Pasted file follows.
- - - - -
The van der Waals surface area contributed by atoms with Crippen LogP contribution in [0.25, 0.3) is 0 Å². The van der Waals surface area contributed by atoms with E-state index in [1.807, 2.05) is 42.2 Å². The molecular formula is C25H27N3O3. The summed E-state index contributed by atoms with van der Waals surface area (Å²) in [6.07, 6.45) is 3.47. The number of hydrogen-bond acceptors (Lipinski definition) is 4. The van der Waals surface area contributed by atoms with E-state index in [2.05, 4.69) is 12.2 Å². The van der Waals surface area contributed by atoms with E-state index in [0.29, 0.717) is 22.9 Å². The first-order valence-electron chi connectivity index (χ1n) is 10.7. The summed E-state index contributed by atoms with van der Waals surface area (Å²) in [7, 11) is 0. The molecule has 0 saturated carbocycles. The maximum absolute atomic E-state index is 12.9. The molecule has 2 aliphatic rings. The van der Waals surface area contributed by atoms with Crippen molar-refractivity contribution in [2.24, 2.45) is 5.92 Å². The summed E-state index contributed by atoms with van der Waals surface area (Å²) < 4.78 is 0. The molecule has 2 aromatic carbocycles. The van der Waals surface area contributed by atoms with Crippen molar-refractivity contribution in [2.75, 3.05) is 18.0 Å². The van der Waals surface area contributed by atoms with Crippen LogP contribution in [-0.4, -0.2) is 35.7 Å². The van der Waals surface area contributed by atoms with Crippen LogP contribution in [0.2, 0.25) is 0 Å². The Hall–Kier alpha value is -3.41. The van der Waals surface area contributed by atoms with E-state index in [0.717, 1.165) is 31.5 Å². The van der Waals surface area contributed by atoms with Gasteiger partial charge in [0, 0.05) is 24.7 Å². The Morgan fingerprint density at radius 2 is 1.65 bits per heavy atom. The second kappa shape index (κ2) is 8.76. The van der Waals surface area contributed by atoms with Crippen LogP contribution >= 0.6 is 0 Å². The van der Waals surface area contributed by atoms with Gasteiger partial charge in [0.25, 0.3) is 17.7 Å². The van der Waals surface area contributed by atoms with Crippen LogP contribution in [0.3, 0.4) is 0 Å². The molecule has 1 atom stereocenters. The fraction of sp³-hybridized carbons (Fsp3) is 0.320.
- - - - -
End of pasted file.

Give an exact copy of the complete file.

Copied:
The van der Waals surface area contributed by atoms with Crippen LogP contribution in [0.25, 0.3) is 0 Å². The van der Waals surface area contributed by atoms with E-state index in [1.807, 2.05) is 42.2 Å². The molecular formula is C25H27N3O3. The summed E-state index contributed by atoms with van der Waals surface area (Å²) in [6.07, 6.45) is 3.47. The number of hydrogen-bond acceptors (Lipinski definition) is 4. The van der Waals surface area contributed by atoms with E-state index in [2.05, 4.69) is 12.2 Å². The van der Waals surface area contributed by atoms with E-state index in [0.29, 0.717) is 22.9 Å². The first-order valence-electron chi connectivity index (χ1n) is 10.7. The summed E-state index contributed by atoms with van der Waals surface area (Å²) in [7, 11) is 0. The molecule has 0 saturated carbocycles. The maximum absolute atomic E-state index is 12.9. The molecule has 2 aliphatic rings. The van der Waals surface area contributed by atoms with Crippen molar-refractivity contribution in [2.24, 2.45) is 5.92 Å². The summed E-state index contributed by atoms with van der Waals surface area (Å²) < 4.78 is 0. The molecule has 2 aromatic carbocycles. The van der Waals surface area contributed by atoms with Crippen molar-refractivity contribution in [2.75, 3.05) is 18.0 Å². The van der Waals surface area contributed by atoms with Crippen LogP contribution in [-0.4, -0.2) is 35.7 Å². The van der Waals surface area contributed by atoms with Crippen LogP contribution in [0.2, 0.25) is 0 Å². The Hall–Kier alpha value is -3.41. The van der Waals surface area contributed by atoms with E-state index in [0.717, 1.165) is 31.5 Å². The van der Waals surface area contributed by atoms with Gasteiger partial charge in [0, 0.05) is 24.7 Å². The Morgan fingerprint density at radius 2 is 1.65 bits per heavy atom. The second kappa shape index (κ2) is 8.76. The van der Waals surface area contributed by atoms with Crippen LogP contribution >= 0.6 is 0 Å². The van der Waals surface area contributed by atoms with Gasteiger partial charge in [0.25, 0.3) is 17.7 Å². The van der Waals surface area contributed by atoms with Crippen LogP contribution in [0.3, 0.4) is 0 Å². The molecule has 1 atom stereocenters. The fraction of sp³-hybridized carbons (Fsp3) is 0.320.